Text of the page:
Veterans May Have No Recourse in Foreclosure and Repossession Cases

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Jeffrey Johnson is a legal writer with a focus on personal injury. He has worked on personal injury and sovereign immunity litigation in addition to experience in family, estate, and criminal law. He earned a J.D. from the University of Baltimore and has worked in legal offices and non-profits in Maryland, Texas, and North Carolina. He has also earned an MFA in screenwriting from Chapman Univer...

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UPDATED: Mar 30, 2015

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Officer Saluting American FlagAs reported by the New York Times, laws intended to protect veterans from foreclosures and repossessions are often ineffective.

US law provides numerous protections – some dating back to the Civil War – to active duty service members and veterans.

For example, under the Servicemembers Civil Relief Act (S.C.R.A.), active-duty military personnel and their family members are protected from foreclosure and repossession without a court order. They may terminate any auto or real estate lease when their military orders require them to relocate.

However, violations of the S.C.R.A. are widespread, according to the Times.

The US Government Accountability Office found that in 2012 financial institutions failed to comply with the S.C.R.A. more than 15,000 times.

Illegal Repossessions

In February, 2015, Santander Consumer USA reached a $9.35 million settlement with the US Justice Department over accusations that the auto lender had illegally seized cars from servicemembers by failing to obtain a court order.

Santander allegedly performed 760 illegal repossessions itself, and also sought fees from an additional 352 servicemembers based on illegal repossessions by other lenders.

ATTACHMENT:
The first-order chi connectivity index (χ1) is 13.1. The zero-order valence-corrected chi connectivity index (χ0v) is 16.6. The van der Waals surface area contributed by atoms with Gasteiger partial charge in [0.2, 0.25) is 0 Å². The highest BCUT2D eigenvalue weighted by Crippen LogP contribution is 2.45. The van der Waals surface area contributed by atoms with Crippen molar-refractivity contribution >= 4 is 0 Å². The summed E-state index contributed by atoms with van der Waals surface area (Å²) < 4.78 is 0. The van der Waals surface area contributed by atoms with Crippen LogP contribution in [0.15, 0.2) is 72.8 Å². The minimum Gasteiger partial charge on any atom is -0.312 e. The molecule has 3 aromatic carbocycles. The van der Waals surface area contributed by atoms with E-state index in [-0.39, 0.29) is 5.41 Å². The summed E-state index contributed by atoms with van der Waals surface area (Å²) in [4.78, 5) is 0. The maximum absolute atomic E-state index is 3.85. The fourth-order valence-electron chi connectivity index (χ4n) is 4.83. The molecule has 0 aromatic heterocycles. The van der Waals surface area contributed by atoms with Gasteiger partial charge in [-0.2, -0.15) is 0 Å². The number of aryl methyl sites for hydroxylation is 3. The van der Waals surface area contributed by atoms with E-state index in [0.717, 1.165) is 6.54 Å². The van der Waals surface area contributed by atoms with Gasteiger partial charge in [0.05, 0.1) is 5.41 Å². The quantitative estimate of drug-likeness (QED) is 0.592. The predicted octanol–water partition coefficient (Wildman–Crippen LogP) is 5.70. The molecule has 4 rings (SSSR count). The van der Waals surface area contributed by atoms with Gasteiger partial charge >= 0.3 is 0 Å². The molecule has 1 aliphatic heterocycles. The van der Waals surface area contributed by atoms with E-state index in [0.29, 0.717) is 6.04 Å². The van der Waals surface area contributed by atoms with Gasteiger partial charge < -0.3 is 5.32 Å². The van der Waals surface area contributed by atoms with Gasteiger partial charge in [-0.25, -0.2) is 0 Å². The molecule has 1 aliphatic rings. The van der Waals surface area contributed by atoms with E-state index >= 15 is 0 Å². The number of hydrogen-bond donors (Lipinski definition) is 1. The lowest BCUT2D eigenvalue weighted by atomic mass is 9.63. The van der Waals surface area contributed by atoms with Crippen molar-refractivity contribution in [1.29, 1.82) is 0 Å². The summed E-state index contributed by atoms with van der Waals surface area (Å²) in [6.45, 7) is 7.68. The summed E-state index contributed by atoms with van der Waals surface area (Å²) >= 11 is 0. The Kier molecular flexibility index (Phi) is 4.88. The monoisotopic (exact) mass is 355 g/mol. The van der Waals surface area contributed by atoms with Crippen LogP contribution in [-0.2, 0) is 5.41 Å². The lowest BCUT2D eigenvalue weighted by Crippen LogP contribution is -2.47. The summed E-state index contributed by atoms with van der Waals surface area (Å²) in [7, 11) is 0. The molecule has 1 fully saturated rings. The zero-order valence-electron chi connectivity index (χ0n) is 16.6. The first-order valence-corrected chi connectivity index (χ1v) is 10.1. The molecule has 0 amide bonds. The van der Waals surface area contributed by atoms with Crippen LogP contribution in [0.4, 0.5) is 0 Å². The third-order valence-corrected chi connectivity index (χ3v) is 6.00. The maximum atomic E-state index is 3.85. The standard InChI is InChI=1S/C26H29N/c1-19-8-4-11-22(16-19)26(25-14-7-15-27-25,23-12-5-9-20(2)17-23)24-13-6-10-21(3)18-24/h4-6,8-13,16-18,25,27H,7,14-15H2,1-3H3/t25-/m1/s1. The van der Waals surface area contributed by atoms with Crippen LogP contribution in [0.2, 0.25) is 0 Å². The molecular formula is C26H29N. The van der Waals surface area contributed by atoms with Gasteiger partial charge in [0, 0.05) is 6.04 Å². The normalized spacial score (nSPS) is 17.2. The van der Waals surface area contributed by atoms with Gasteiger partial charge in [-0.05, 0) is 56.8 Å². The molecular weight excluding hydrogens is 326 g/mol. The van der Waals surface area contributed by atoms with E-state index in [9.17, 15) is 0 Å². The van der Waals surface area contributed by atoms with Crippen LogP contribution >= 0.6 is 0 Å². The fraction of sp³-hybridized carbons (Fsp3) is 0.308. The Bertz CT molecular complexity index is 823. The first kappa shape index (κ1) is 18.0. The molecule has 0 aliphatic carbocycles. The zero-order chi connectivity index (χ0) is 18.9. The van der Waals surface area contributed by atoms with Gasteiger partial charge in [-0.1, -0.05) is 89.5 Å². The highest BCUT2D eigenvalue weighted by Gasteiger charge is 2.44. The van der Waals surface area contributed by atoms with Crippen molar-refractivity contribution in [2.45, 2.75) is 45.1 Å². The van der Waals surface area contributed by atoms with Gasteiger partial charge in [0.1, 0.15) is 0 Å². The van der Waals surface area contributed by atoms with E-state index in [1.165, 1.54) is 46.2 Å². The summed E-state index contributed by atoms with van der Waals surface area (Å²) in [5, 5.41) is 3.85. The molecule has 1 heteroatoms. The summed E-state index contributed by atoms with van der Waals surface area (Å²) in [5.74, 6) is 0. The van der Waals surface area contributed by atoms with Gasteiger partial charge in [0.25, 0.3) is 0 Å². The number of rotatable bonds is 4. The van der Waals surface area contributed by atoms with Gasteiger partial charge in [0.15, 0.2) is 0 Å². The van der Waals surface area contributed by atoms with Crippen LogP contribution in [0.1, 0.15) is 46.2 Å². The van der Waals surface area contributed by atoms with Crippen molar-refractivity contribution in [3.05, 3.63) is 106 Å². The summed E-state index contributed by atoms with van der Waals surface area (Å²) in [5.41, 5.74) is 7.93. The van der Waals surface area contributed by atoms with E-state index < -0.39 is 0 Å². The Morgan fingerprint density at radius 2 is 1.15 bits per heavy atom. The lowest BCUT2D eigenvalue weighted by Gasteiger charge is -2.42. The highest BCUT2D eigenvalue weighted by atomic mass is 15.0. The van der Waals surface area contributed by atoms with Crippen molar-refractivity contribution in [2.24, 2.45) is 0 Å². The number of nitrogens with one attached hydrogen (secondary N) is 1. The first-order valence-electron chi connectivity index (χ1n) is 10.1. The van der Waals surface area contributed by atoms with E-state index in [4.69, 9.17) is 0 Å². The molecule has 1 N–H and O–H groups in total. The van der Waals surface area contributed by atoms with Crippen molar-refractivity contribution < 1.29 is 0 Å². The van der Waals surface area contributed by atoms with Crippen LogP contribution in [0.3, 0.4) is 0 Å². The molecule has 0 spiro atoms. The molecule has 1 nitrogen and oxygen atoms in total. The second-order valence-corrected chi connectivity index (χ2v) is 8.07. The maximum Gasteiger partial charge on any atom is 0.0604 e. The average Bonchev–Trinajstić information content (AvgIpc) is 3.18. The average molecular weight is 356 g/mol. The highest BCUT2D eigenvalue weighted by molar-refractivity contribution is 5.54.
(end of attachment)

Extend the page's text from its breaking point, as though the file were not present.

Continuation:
The case started with a complaint by a sergeant whose car was illegally repossessed in the middle of the night while he was in basic training.

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Arbitration Clauses

Some claim that mandatory arbitration clauses in some financial agreements prevent veterans from getting a fair shake.

As reported by the Times, consumers who have disputes with credit card companies, banks, or other financial institutions often are bound by arbitration clauses that they may not have realized were in the fine print in the agreements they signed. These clauses affect roughly 80 million credit card customers, for example.

The Consumer Financial Protection Bureau is critical of such clauses, and suggested that they should be limited. For example, these clauses restrict the ability of consumers to file class-action lawsuits alleging harm to a large number of people. Also, it is generally extremely difficult to appeal an arbitration award.

The Bureau found that fewer than 7% of the people affected by the arbitration clauses realized that they weren’t able to sue the companies that issued their cards.

Faster and Cheaper?

Financial industry groups say that arbitration clauses are a less expensive and faster way to resolve disputes, as compared to conventional litigation.

However, as reported by the Times, arbitration is not necessarily inexpensive. When a captain in the Army Reserve tried to turn in his leased Infiniti and recover his $400 deposit, Nissan refused to refund his money. He was told that taking the case to arbitration could cost him $8,200. Nissan said that it was working with the captain to resolve his complaint.

Neither is arbitration necessarily speedy. It took more than four years after the middle of the night repossession of the sergeant’s car before an arbitrator awarded him $6,500.

In 2014, a bipartisan bill attempted to allow servicemembers to opt out of arbitration clauses. After financial industry lobbying, the bill never made it out of committee.

If you’re a servicemember facing repossession or foreclosure, you may wish to consult an attorney in your area.

 

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